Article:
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Old 02-17-2007, 01:06 PM   #11
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Thanks appletart, I thought it was tomorrow. Gung Hay Fat Choi to you.
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Old 02-17-2007, 01:06 PM   #12
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Quote:
Originally Posted by buckytom
pigs, boars... they're all tasty little beasts. pork, bacon, ham.
or should i say a "magical animal".
there`s a saying, "The Only thing wasted on a Pig is the squeel"
Ergo; everything else it has is usefull in someway or another.
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Old 02-17-2007, 03:22 PM   #13
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Happy Chinese New Year to you too Mr. BT.Friends of ours asked them to join them tonight at their fav chinese buffet to celebrate. (on Rte 17 in Ramsey-the Grand Buffet- I think)We've been there a couple of times with them and it's not too bad as far as these kinds of places go. I took a nap and should be able to make it through Jimmy and our friend Eric's many travels around the steam tables!!!!Enjoy your celebration!!!Love and energy, Vicki
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Old 02-17-2007, 03:30 PM   #14
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lol, what is this with the mr. bt today?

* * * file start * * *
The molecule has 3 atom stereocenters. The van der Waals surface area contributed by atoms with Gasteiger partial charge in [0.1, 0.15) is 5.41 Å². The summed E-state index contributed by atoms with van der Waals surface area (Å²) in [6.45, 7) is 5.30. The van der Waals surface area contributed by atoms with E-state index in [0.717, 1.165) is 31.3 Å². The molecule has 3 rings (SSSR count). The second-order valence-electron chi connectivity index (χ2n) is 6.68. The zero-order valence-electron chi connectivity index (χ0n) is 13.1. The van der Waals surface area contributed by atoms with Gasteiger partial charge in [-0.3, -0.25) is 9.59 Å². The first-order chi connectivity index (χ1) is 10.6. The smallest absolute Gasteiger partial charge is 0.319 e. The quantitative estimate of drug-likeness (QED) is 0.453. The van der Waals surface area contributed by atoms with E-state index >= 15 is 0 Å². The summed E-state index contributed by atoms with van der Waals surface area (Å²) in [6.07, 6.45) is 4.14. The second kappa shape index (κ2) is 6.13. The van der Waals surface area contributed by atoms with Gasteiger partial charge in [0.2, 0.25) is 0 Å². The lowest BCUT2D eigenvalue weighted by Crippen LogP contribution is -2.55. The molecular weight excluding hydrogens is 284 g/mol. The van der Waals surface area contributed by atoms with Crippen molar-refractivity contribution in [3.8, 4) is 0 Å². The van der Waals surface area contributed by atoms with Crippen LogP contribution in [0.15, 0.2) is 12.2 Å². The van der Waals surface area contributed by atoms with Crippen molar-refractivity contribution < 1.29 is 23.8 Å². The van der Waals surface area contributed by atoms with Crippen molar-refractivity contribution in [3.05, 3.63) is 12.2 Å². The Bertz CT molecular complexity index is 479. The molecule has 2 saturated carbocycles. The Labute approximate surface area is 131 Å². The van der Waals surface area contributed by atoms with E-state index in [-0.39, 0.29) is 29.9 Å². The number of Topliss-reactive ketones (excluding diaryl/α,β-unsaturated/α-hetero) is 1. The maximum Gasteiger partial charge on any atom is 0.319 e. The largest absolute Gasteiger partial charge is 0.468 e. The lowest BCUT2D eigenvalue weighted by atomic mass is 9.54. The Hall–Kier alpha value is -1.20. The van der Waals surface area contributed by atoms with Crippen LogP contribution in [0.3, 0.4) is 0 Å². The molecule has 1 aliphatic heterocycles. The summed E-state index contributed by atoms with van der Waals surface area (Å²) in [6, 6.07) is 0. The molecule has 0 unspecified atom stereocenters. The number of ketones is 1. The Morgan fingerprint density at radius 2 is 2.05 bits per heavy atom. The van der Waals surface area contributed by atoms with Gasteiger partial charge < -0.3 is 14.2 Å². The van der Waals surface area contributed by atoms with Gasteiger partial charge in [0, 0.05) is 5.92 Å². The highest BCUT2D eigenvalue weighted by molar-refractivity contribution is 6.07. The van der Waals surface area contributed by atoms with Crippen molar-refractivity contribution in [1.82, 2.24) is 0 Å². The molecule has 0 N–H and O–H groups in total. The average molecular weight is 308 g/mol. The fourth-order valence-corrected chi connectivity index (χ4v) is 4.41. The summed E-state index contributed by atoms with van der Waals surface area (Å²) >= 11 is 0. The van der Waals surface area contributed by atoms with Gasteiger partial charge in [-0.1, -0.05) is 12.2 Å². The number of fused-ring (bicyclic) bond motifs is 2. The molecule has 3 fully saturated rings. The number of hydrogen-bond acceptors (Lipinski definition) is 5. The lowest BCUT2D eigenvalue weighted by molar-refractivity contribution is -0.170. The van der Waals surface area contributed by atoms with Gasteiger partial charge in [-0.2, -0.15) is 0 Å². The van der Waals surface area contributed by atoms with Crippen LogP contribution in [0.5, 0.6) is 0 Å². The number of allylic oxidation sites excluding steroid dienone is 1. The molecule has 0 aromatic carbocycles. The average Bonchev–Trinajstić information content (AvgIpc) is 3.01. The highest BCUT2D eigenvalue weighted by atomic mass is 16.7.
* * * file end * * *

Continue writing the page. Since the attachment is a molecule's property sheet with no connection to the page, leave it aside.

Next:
mr. bt is my father...

happy new year!!!
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Old 02-17-2007, 03:35 PM   #15
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Gung Hey Fat Choy to you all as well. We used to celebrate it every year with a banquet at a local (wherever we lived) Chinese restaurant. We'd aim for five couples who would all agree to whatever was set out (fussy eaters not invited). A couple of people would meet with the owner of the restaurant(s) and decide the menu, everyone else just had to eat whatever they chose. They'd aim for a variety of foods and it would be many courses. We'd aim for a large variety: a fish dish, a shellfish dish, a pork dish, a poultry dish, a vegetarian dish, etc. Everyone shared equally in the cost of the banquet, drinks being purchased by individuals. It was great fun. I used to go to China Town in Honolulu to buy red envelopes (I think I still have a few around here somewhere), into which we put the wait staff's tips, with a few extras with a dollar stuck in them to give to any children who happened to be in the restaurant. It was a hoot one year when we just went to a Chinese restaurant with my parents and my then 2-year old neice for lunch (no banquet that year). I'd given her an envelope with a dollar in it, and brought a couple of extra envelopes just in case. The owner's grand-child was hanging around, and we gave her an envelope with a dollar in it. The owner came and gave my neice $5 in an envelope and was absolutely thrilled (yes, we tipped the waitress in a red envelope, even through I think the tradition applies mostly to children). Unfortunately now I don't know enough people who would "gamble" the price of a meal on the off-chance they might not like what someone else selected. It was wonderful fun and a great way to celebrate other cultures.